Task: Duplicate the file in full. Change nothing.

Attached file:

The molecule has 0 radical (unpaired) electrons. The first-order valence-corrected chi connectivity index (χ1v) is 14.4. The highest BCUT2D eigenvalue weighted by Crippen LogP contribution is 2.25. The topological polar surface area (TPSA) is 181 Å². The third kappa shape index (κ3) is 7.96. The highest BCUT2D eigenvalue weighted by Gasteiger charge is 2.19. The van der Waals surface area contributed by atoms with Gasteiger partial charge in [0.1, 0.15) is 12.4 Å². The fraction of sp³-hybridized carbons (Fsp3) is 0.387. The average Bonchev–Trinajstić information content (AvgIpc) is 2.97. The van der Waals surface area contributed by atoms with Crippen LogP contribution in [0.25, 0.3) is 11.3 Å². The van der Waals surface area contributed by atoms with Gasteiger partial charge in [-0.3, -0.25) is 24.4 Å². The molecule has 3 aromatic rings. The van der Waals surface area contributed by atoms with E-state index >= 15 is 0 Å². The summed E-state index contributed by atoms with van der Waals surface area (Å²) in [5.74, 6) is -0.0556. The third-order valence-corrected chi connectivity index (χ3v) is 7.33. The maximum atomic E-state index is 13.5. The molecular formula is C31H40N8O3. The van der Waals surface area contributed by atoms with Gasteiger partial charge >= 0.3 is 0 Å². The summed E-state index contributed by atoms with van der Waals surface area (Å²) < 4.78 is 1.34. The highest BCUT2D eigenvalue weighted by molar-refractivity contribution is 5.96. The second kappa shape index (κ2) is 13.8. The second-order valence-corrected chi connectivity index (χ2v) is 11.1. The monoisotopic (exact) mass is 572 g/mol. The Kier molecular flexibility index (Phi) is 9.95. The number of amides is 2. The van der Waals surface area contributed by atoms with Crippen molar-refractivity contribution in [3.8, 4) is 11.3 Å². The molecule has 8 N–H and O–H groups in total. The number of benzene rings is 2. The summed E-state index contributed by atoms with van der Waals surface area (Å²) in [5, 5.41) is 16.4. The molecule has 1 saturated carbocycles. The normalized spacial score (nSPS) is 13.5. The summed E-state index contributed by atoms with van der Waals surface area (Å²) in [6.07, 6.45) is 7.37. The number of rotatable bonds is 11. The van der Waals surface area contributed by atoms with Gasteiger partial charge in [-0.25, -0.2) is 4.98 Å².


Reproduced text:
The molecule has 0 radical (unpaired) electrons. The first-order valence-corrected chi connectivity index (χ1v) is 14.4. The highest BCUT2D eigenvalue weighted by Crippen LogP contribution is 2.25. The topological polar surface area (TPSA) is 181 Å². The third kappa shape index (κ3) is 7.96. The highest BCUT2D eigenvalue weighted by Gasteiger charge is 2.19. The van der Waals surface area contributed by atoms with Gasteiger partial charge in [0.1, 0.15) is 12.4 Å². The fraction of sp³-hybridized carbons (Fsp3) is 0.387. The average Bonchev–Trinajstić information content (AvgIpc) is 2.97. The van der Waals surface area contributed by atoms with Crippen LogP contribution in [0.25, 0.3) is 11.3 Å². The van der Waals surface area contributed by atoms with Gasteiger partial charge in [-0.3, -0.25) is 24.4 Å². The molecule has 3 aromatic rings. The van der Waals surface area contributed by atoms with E-state index >= 15 is 0 Å². The summed E-state index contributed by atoms with van der Waals surface area (Å²) in [5.74, 6) is -0.0556. The third-order valence-corrected chi connectivity index (χ3v) is 7.33. The maximum atomic E-state index is 13.5. The molecular formula is C31H40N8O3. The van der Waals surface area contributed by atoms with Gasteiger partial charge >= 0.3 is 0 Å². The summed E-state index contributed by atoms with van der Waals surface area (Å²) < 4.78 is 1.34. The highest BCUT2D eigenvalue weighted by molar-refractivity contribution is 5.96. The second kappa shape index (κ2) is 13.8. The second-order valence-corrected chi connectivity index (χ2v) is 11.1. The monoisotopic (exact) mass is 572 g/mol. The Kier molecular flexibility index (Phi) is 9.95. The number of amides is 2. The van der Waals surface area contributed by atoms with Crippen molar-refractivity contribution in [3.8, 4) is 11.3 Å². The molecule has 8 N–H and O–H groups in total. The number of benzene rings is 2. The summed E-state index contributed by atoms with van der Waals surface area (Å²) in [5, 5.41) is 16.4. The molecule has 1 saturated carbocycles. The normalized spacial score (nSPS) is 13.5. The summed E-state index contributed by atoms with van der Waals surface area (Å²) in [6.07, 6.45) is 7.37. The number of rotatable bonds is 11. The van der Waals surface area contributed by atoms with Gasteiger partial charge in [-0.25, -0.2) is 4.98 Å².